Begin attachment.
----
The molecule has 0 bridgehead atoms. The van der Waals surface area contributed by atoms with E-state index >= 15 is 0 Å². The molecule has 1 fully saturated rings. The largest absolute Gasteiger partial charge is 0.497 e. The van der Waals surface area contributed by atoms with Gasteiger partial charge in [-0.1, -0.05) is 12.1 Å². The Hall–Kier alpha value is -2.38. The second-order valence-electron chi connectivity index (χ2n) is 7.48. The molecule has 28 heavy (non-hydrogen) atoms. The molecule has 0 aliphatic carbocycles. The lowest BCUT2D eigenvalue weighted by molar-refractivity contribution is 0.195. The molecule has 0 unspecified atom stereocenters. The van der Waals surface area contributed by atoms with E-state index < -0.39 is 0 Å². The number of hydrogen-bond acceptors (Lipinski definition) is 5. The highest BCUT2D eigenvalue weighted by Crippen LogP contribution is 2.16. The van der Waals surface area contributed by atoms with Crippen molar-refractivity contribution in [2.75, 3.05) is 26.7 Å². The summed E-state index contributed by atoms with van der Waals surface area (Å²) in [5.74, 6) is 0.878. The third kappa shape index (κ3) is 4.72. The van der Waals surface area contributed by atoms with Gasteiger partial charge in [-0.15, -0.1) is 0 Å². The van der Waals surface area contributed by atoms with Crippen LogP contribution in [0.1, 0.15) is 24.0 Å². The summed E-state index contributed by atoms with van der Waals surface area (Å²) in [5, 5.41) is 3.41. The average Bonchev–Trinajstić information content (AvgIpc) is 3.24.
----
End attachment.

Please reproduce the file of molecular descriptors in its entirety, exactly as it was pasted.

The molecule has 0 bridgehead atoms. The van der Waals surface area contributed by atoms with E-state index >= 15 is 0 Å². The molecule has 1 fully saturated rings. The largest absolute Gasteiger partial charge is 0.497 e. The van der Waals surface area contributed by atoms with Gasteiger partial charge in [-0.1, -0.05) is 12.1 Å². The Hall–Kier alpha value is -2.38. The second-order valence-electron chi connectivity index (χ2n) is 7.48. The molecule has 28 heavy (non-hydrogen) atoms. The molecule has 0 aliphatic carbocycles. The lowest BCUT2D eigenvalue weighted by molar-refractivity contribution is 0.195. The molecule has 0 unspecified atom stereocenters. The van der Waals surface area contributed by atoms with E-state index < -0.39 is 0 Å². The number of hydrogen-bond acceptors (Lipinski definition) is 5. The highest BCUT2D eigenvalue weighted by Crippen LogP contribution is 2.16. The van der Waals surface area contributed by atoms with Crippen molar-refractivity contribution in [2.75, 3.05) is 26.7 Å². The summed E-state index contributed by atoms with van der Waals surface area (Å²) in [5.74, 6) is 0.878. The third kappa shape index (κ3) is 4.72. The van der Waals surface area contributed by atoms with Gasteiger partial charge in [-0.15, -0.1) is 0 Å². The van der Waals surface area contributed by atoms with Crippen LogP contribution in [0.1, 0.15) is 24.0 Å². The summed E-state index contributed by atoms with van der Waals surface area (Å²) in [5, 5.41) is 3.41. The average Bonchev–Trinajstić information content (AvgIpc) is 3.24.